Title: Effectiveness of Cetylpyridinium Chloride Dips Against Food Borne Pathogens on Stored Fresh-Cut Cantaloupe Authors
|Dumas, Allison - LA. STATE UNIVERSITY|
|Janes, Marlene - LA. STATE UNIVERSITY|
Submitted to: International Fresh Cut Produce Association
Publication Type: Abstract Only
Publication Acceptance Date: May 12, 2006
Publication Date: June 20, 2006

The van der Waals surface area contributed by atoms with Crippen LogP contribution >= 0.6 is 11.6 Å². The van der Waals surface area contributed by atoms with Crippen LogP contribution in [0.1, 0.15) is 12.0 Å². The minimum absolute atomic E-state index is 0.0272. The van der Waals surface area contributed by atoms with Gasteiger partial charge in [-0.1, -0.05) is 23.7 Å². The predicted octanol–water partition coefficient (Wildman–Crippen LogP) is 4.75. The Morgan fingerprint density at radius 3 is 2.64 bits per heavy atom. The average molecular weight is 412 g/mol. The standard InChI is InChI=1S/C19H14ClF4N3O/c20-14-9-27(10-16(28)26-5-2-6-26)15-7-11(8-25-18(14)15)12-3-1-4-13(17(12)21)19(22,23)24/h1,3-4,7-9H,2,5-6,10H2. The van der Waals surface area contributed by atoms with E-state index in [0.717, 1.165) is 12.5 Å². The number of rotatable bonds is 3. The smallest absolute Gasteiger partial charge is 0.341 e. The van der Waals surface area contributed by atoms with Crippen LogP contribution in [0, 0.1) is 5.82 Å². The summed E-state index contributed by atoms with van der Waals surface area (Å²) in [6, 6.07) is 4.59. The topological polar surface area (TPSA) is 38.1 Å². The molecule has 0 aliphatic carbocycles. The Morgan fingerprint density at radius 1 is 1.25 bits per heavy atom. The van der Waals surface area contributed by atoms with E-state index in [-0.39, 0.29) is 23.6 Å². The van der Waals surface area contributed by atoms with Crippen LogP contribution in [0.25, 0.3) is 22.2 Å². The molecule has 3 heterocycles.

Citation: Beaulieu, J.C., Dumas, A.M., Janes, M.E. 2006. Effectiveness of cetylpyridinium chloride dips against food borne pathogens on stored fresh-cut cantaloupe. IFPA and S-294 Science and Technology Symposium. 025-06. Technical Abstract: Fresh-cut fruits are popular with consumers but can be susceptible to contamination by food borne pathogens, especially Salmonella. Antimicrobial dips can reduce microbial counts on the surface of fresh-cut fruits and possibly increase shelf-life of the product. Cetylpyridinium chloride (CPC) is currently used as an antimicrobial spray or dip treatment in the beef/pork and poultry industries, and it has no organoleptic concerns. The objective of this study was to determine if CPC dips could help decrease the number of Salmonella montevideo, Shigella sonnei, and Escherichia coli 0157:H7 on stored fresh-cut cantaloupe. Cubes were inoculated with 1-ml each of S. montevideo, S. sonnei, and E. coli 0157:H7 at approximately 7.0 log CFU/g, then air dried 1-hr to allow bacteria to attach before dipping into 0.0, 0.6, 0.8, and 1.0% CPC for one minute, then stored at 5°C. Bacterial counts were determined on days 0, 2, 4, 8, and 12 by standard plating methods per microbe, and plates were incubated at 37°C for 24h and CFU/g determined. Preliminary efficacy studies (cubes treated and stored at 3°C for 24h) indicated that S. montevideo counts on cube surfaces were reduced 3 Log CFU/g with 0.8 or 1.0% CPC. E. coli counts were reduced 4.0 Log CFU/g with 0.8% or 1% CPC, and the 0.8 and 1.0% CPC dips reduced S. sonnei bacterial counts on the surface of the melons by 3.25 Log CFU/g. With stored fresh-cuts, there was a 1.5 log reduction of S. montevideo for all three concentrations of CPC on day 0. S. sonnei counts were reduced by 1.08, 1.44 and 1.5 log CFU/g with 0.6, 0.8 and 1.0% CPC dip, respectively, and E. coli 0157:H7 was reduced by at least 1.5 log for all three concentrations, on day zero. On day 12, there was almost a 1.5 log reduction in S. montevideo, a 2.5 log reduction in S. sonnei and over a 2 log reduction in E. coli 0157:H7 with the 1.0% CPC dip. These results indicate that CPC could potentially be used to help safeguard and preserve the shelf-life of fresh-cut cantaloupe against food borne pathogens such as S. montevideo, S. sonnei, and E. coli 0157:H7. Quality attributes of CPC-treated and stored cubes may also be presented.